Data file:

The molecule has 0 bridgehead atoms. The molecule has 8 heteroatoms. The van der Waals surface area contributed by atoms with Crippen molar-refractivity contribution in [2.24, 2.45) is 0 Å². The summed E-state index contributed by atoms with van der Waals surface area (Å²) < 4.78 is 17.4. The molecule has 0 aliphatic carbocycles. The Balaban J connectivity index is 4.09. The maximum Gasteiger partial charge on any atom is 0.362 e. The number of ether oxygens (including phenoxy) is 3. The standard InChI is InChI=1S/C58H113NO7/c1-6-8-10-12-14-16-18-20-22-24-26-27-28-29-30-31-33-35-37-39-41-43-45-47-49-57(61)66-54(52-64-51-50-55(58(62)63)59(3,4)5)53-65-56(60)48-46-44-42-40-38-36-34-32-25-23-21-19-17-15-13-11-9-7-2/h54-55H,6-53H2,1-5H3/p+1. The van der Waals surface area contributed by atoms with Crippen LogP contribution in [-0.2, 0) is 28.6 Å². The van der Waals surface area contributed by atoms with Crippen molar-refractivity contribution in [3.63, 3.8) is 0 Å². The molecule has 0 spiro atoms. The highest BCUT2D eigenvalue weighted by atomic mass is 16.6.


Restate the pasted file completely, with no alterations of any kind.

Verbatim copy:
The molecule has 0 bridgehead atoms. The molecule has 8 heteroatoms. The van der Waals surface area contributed by atoms with Crippen molar-refractivity contribution in [2.24, 2.45) is 0 Å². The summed E-state index contributed by atoms with van der Waals surface area (Å²) < 4.78 is 17.4. The molecule has 0 aliphatic carbocycles. The Balaban J connectivity index is 4.09. The maximum Gasteiger partial charge on any atom is 0.362 e. The number of ether oxygens (including phenoxy) is 3. The standard InChI is InChI=1S/C58H113NO7/c1-6-8-10-12-14-16-18-20-22-24-26-27-28-29-30-31-33-35-37-39-41-43-45-47-49-57(61)66-54(52-64-51-50-55(58(62)63)59(3,4)5)53-65-56(60)48-46-44-42-40-38-36-34-32-25-23-21-19-17-15-13-11-9-7-2/h54-55H,6-53H2,1-5H3/p+1. The van der Waals surface area contributed by atoms with Crippen LogP contribution in [-0.2, 0) is 28.6 Å². The van der Waals surface area contributed by atoms with Crippen molar-refractivity contribution in [3.63, 3.8) is 0 Å². The molecule has 0 spiro atoms. The highest BCUT2D eigenvalue weighted by atomic mass is 16.6.